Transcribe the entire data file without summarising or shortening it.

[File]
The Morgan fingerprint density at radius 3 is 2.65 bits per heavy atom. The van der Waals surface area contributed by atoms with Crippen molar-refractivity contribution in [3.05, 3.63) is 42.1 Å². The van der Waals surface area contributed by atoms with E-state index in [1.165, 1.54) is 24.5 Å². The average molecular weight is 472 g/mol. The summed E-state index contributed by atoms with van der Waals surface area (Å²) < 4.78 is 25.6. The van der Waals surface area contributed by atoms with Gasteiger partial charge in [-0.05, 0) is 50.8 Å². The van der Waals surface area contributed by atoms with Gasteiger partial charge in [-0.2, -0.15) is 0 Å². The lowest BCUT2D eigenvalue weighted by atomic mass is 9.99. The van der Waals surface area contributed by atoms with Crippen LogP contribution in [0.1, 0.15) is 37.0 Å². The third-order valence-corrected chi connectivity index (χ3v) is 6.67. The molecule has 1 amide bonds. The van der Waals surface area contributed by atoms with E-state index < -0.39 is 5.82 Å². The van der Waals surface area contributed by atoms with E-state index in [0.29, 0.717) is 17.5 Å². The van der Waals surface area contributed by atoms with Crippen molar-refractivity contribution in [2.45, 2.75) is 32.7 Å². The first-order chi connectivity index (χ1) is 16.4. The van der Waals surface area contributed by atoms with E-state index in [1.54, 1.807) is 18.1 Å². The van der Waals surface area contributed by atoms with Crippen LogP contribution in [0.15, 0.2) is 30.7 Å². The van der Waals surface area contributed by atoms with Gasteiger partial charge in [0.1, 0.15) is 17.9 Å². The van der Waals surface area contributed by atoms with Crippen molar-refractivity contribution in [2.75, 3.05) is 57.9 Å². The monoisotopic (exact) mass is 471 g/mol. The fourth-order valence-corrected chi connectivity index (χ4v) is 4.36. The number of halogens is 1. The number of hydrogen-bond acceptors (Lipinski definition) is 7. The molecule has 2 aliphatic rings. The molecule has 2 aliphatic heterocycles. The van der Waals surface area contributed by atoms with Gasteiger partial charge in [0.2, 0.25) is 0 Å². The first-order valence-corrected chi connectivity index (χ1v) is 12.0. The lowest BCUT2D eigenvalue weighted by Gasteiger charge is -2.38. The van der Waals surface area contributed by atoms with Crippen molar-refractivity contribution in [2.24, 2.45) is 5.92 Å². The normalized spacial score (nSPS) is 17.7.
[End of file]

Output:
The Morgan fingerprint density at radius 3 is 2.65 bits per heavy atom. The van der Waals surface area contributed by atoms with Crippen molar-refractivity contribution in [3.05, 3.63) is 42.1 Å². The van der Waals surface area contributed by atoms with E-state index in [1.165, 1.54) is 24.5 Å². The average molecular weight is 472 g/mol. The summed E-state index contributed by atoms with van der Waals surface area (Å²) < 4.78 is 25.6. The van der Waals surface area contributed by atoms with Gasteiger partial charge in [-0.05, 0) is 50.8 Å². The van der Waals surface area contributed by atoms with Gasteiger partial charge in [-0.2, -0.15) is 0 Å². The lowest BCUT2D eigenvalue weighted by atomic mass is 9.99. The van der Waals surface area contributed by atoms with Crippen LogP contribution in [0.1, 0.15) is 37.0 Å². The third-order valence-corrected chi connectivity index (χ3v) is 6.67. The molecule has 1 amide bonds. The van der Waals surface area contributed by atoms with E-state index < -0.39 is 5.82 Å². The van der Waals surface area contributed by atoms with E-state index in [0.29, 0.717) is 17.5 Å². The van der Waals surface area contributed by atoms with Crippen molar-refractivity contribution in [2.45, 2.75) is 32.7 Å². The first-order chi connectivity index (χ1) is 16.4. The van der Waals surface area contributed by atoms with E-state index in [1.54, 1.807) is 18.1 Å². The van der Waals surface area contributed by atoms with Crippen LogP contribution in [0.15, 0.2) is 30.7 Å². The van der Waals surface area contributed by atoms with Gasteiger partial charge in [0.1, 0.15) is 17.9 Å². The van der Waals surface area contributed by atoms with Crippen molar-refractivity contribution in [2.75, 3.05) is 57.9 Å². The monoisotopic (exact) mass is 471 g/mol. The fourth-order valence-corrected chi connectivity index (χ4v) is 4.36. The number of halogens is 1. The number of hydrogen-bond acceptors (Lipinski definition) is 7. The molecule has 2 aliphatic rings. The molecule has 2 aliphatic heterocycles. The van der Waals surface area contributed by atoms with Gasteiger partial charge in [0.2, 0.25) is 0 Å². The first-order valence-corrected chi connectivity index (χ1v) is 12.0. The lowest BCUT2D eigenvalue weighted by Gasteiger charge is -2.38. The van der Waals surface area contributed by atoms with Crippen molar-refractivity contribution in [2.24, 2.45) is 5.92 Å². The normalized spacial score (nSPS) is 17.7.